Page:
Potentiation of beta-lactam antibiotics against Mycobacterium tuberculosis by 2-aminoimidazoles: investigation into the mechanism of action and its relevance to mycobacterial bioenergetics
Jeon, Albert Byungyun, author
Basaraba, Randall J., advisor
Borlee, Brad, committee member
Gustafson, Daniel, committee member
Jackson, Mary, committee member
Melander, Christian, committee member
Obregón-Henao, Andrés, committee member
Tuberculosis, caused by Mycobacterium (M.) tuberculosis, is a global health problem still causing morbidity and mortality due in part to the emergence of drug-resistance and the lack of new antimicrobial agents to treat the disease. While infection with drug-sensitive M. tuberculosis has cure rates between 90-95% with the conventional multidrug-regimen comprised of four different first-line anti-tuberculosis drugs, administered for a minimum of 6 months. In the event where premature termination of the treatment or poor patient compliance occurs, the disease may progress into latent tuberculosis, which holds the risk of reoccurring disease or even leads to development of drug-resistant strains that are refractory to first line anti-tuberculosis drugs. This persistence is a major hurdle in global tuberculosis control and warrants the development of a new class of anti-tuberculosis drugs or novel strategies to target persisting bacilli. However, the current anti-tuberculosis drug pipeline does not suggest an immediate solution required for the successful control of global tuberculosis epidemic. In sum, there is an urgent need for a new strategy to complement current tuberculosis chemotherapy. 2-aminoimidazoles and their derivatives have been shown to be effective inhibitors of bacterial biofilms. Not only does this class of small molecules inhibit the formation of or disperse biofilms, but they also exhibit a clinically relevant feature of potentially abrogating antibiotic resistance in important pathogenic bacteria. From the studies characterizing persistent M. tuberculosis bacilli after anti-tuberculosis therapy in animal models, it has been suggested that this subpopulation of bacilli share similarities with bacterial biofilms. Our group developed an in vitro culture system where M. tuberculosis can be cultured in biofilm-like surface-attached communities with host-derived macromolecules and showed they express extensive drug-tolerance to one of the first-line anti-tuberculosis drug, isoniazid. Based on the previous effects of 2-aminoimidazoles on biofilms and drug-resistant bacteria, we hypothesized that 2-aminoimidazoles could reverse phenotypic drug-tolerance expressed by M. tuberculosis in our model and demonstrated that, indeed, derivatives of 2-aminoimidazoles effectively resensitized drug-tolerant bacilli to isoniazid. Additionally, a fortuitous but critical observation was made in which one of the potent 2-aminoimidazole derivatives potentiated the effect of ß-lactam antibiotics against M. tuberculosis. As repurposing ß-lactams in tuberculosis treatment regimen has potential therapeutic value, which are described throughout this dissertation. In chapter 2, 2-aminoimidazole compounds are shown to be effective at potentiating multiple ß-lactam antibiotics. Minimum inhibitory concentrations, as well as bactericidal concentrations, of ß-lactams were dramatically reduced when combined with 2-aminoimidazoles. Through a transcriptional analysis of M. tuberculosis treated with 2B8, one of our lead 2-aminoimidazoles induced cell envelope related stress responses and suppressed mycolic acid biosynthesis. Thereafter, it was hypothesized that 2-aminoimidazoles disrupts one or more factors conferring M. tuberculosis ß-lactam resistance, which we shown in chapter 3 is in large part due to a reduction in secretion of the enzyme ß-lactamase and by increasing cell envelope permeability. 2B8 treated M. tuberculosis exhibited significantly lower ß-lactamase activity in culture supernatant, which was due to a general protein secretion defect, and not from direct inhibition of ß-lactamase enzyme activity by 2-aminoimidazole compounds. As expected from the transcriptional analysis, 2B8 induced alterations in cell envelope lipid composition highlighted by the accumulation of trehalose monomycolate, the reduction of trehalose dimycolate, as well as a decrease in mycolic acid biosynthesis. Additionally, increased sensitivity to the detergent SDS, increased permeability to multiple nucleic acid staining dyes, and increased bindings of peptidoglycan-targeting antibiotics were observed when with 2B8 treatment. Based on major findings from chapter 3, it was hypothesized that the underlying mechanisms of 2-aminoimidazoles are the disruption of proton motive force and the disturbance of mycobacterial bioenergetics. In chapter 4, the collapse of proton motive force with additional dose-dependent block of mycobacterial electron transport chain is highlighted. Through a series of assays, we determined that 2B8 blocks the M. tuberculosis electron transport chain downstream of complex I and II, but upstream of complex IV. Taken together, these results collectively extend our current understanding of the various effects 2-aminoimidazole treatment has on M. tuberculosis susceptibility to ß-lactam antibiotics through perturbation of mycobacterial bioenergetics which can provide a profound impact in improving current tuberculosis therapy. Furthermore, this study offers valuable information for the construction of the next generation of potent 2-aminoimidazoles to improve efficacy against M. tuberculosis as well as other compounds that may be developed as a new anti-TB drug targeting bioenergetics.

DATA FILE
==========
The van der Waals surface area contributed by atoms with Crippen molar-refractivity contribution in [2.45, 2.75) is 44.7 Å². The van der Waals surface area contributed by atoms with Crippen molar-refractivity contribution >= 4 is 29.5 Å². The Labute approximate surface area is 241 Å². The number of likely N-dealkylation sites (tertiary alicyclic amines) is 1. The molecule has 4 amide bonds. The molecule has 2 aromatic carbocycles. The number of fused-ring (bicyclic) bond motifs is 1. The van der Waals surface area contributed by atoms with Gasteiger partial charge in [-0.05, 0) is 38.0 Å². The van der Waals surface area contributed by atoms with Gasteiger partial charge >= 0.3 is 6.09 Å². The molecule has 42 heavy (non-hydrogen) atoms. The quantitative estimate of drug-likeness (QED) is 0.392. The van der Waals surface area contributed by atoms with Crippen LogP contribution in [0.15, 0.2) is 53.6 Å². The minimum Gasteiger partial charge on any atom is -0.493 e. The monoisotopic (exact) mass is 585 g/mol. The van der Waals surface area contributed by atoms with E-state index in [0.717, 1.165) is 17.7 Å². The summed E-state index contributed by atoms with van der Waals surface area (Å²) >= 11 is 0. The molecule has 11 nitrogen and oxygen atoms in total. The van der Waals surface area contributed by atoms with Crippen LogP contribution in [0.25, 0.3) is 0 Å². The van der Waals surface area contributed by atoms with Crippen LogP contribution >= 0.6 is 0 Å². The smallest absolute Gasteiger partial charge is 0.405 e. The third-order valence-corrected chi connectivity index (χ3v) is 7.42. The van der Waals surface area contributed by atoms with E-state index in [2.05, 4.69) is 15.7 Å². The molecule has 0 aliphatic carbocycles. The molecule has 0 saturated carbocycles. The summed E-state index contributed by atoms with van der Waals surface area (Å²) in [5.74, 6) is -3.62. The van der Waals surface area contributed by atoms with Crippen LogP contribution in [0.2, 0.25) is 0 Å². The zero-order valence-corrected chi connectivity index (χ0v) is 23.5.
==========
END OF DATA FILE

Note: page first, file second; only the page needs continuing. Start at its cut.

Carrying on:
Includes bibliographical references.
Includes bibliographical references.